A 64-year-old California man missing in the rugged, canyon-riddled backcountry of Joshua Tree National Park since Friday was found Thursday in surprisingly good condition for someone who probably went several days in the desert without food or water.
Edward Rosenthal, who got lost Friday evening when he took a wrong turn on a loop trail near the southern California park's Black Rock Campground, was spotted by a helicopter crew about 10:30 a.m., according to Joe Zarki, the park's chief of interpretation.
"Apparently they flew over him close enough that he was able to wave to them, attract their attention," the ranger said during a telephone call.
The helicopter was able to land nearby, bring Mr. Rosenthal on board, and fly directly to a hospital in the town of Joshua Tree.
"He’s been reunited with his family, he’s talking, he’s doing reasonably well," said Chief Zarki, adding that the plan was to keep the man in the hospital overnight as a precaution.
The happy outcome was decidedly different from another search for a missing hiker back in June. Teams spent a week looking for William Ewasko, a 65-year-old Marietta, Georgia, man lost in the Quail Mountain area of the park. The search was suspended on the seventh day, and to this date Mr. Ewasko's remains have not been found.
The difference in the outcomes, said Chief Zarki, was that in the latest search-and-rescue operation personnel found Mr. Rosenthal's footprints leading away from the loop trail.
“We didn’t have anywhere near as good a clue as to where that person was," he said, referring to Mr. Ewasko. "We had a good trail to follow coming off the loop trail where (Mr. Rosenthal) made a wrong turn.
“There was a fairly high degree of confidence from Wednesday morning on that we knew about where he was," said Chief Zarki. "The one in June, we never had a clear idea where that gentleman was."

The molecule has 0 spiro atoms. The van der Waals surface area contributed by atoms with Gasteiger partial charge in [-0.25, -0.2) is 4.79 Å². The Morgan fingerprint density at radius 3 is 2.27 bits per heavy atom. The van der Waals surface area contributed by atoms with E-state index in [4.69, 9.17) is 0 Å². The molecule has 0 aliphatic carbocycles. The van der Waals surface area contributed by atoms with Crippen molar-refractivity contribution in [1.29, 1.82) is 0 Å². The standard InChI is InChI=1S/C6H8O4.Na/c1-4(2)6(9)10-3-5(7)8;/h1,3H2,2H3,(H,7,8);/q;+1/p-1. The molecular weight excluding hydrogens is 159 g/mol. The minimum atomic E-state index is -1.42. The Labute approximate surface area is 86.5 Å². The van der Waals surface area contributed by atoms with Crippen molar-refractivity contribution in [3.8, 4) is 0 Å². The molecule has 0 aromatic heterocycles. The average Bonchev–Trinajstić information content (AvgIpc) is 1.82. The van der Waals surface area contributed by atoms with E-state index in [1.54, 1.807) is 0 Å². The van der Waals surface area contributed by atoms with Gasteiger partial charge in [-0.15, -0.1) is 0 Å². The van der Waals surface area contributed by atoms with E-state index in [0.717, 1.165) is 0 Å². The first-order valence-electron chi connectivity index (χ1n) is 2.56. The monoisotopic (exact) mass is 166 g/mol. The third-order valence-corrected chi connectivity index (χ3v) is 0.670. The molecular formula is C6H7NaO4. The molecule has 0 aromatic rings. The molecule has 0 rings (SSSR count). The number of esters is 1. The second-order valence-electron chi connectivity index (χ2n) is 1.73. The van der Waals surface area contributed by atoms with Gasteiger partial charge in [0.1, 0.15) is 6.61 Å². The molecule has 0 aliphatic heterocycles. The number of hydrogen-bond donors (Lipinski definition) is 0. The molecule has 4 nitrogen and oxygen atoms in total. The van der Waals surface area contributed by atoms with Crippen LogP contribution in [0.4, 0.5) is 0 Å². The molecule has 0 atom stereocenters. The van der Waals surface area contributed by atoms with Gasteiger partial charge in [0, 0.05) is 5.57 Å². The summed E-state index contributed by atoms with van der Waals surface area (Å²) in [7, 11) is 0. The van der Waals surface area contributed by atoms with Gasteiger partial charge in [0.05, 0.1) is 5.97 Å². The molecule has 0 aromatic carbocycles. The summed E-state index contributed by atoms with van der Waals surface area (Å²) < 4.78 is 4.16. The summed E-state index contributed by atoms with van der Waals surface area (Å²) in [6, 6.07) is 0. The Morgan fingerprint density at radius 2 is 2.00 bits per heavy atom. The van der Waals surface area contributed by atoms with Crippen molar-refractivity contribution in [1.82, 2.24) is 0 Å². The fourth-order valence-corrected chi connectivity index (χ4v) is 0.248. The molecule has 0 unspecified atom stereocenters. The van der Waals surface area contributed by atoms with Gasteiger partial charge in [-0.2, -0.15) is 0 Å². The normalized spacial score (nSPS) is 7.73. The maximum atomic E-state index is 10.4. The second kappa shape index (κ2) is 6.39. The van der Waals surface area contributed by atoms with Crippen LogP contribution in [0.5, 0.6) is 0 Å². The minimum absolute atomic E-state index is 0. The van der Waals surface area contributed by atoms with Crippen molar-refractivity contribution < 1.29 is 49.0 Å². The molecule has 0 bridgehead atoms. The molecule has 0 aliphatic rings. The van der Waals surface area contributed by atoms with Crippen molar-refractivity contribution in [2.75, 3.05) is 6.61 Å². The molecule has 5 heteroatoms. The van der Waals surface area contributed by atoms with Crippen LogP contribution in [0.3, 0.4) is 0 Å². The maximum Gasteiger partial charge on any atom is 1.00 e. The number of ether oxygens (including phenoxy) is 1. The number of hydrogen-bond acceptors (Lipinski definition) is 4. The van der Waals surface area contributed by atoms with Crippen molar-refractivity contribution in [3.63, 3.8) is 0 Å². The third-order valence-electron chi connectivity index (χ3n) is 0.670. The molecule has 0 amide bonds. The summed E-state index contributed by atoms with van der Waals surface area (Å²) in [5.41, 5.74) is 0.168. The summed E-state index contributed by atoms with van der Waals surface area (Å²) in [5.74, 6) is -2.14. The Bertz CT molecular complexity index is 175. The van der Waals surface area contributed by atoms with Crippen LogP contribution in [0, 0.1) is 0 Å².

In the latest search, which got under way Sunday when park officials were notified that Mr. Rosenthal had failed to return from a day hike, grew to include roughly two dozen ground personnel, two fixed-wing aircraft, and one helicopter.
“He just made a wrong turn somewhere. He was hiking on a loop trail. Somehow he got off," said the park ranger. "Unfortunately, the area he got off on was a very steep, gorge-like area. He couldn’t get out, just kept going downhill.”
While the spot where Mr. Rosenthal was found was probably 7-8 miles in a straight line, in terms of "canyon miles" from the loop trail, he probably walked twice that distance, said Chief Zarki.
“There’s a maze of canyons once you get off that loop trail.”
Mr. Rosenthal's wife told rangers that he had some food and water with him. "That lasted a day-and-a-half, so maybe since Sunday he’s been out there without food and water," said Chief Zarki. "He got a break because we had some cloudy weather that kept the temperatures down.”
While Los Angeles has been baking in a heat wave that has pushed temperatures there to 113 degrees Fahrenheit, in Joshua Tree the daily high temperatures were probably 15 or 20 degrees cooler, the ranger said. "So that helped him I'm sure."
Weighed against the park's unresolved search in June, the missing plane in Katmai National Park and Preserve, and the death of a hiker in Grand Canyon National Park this week, news of a successful SAR couldn't have come sooner.
“This is the outcome you hope for," said Chief Zarki.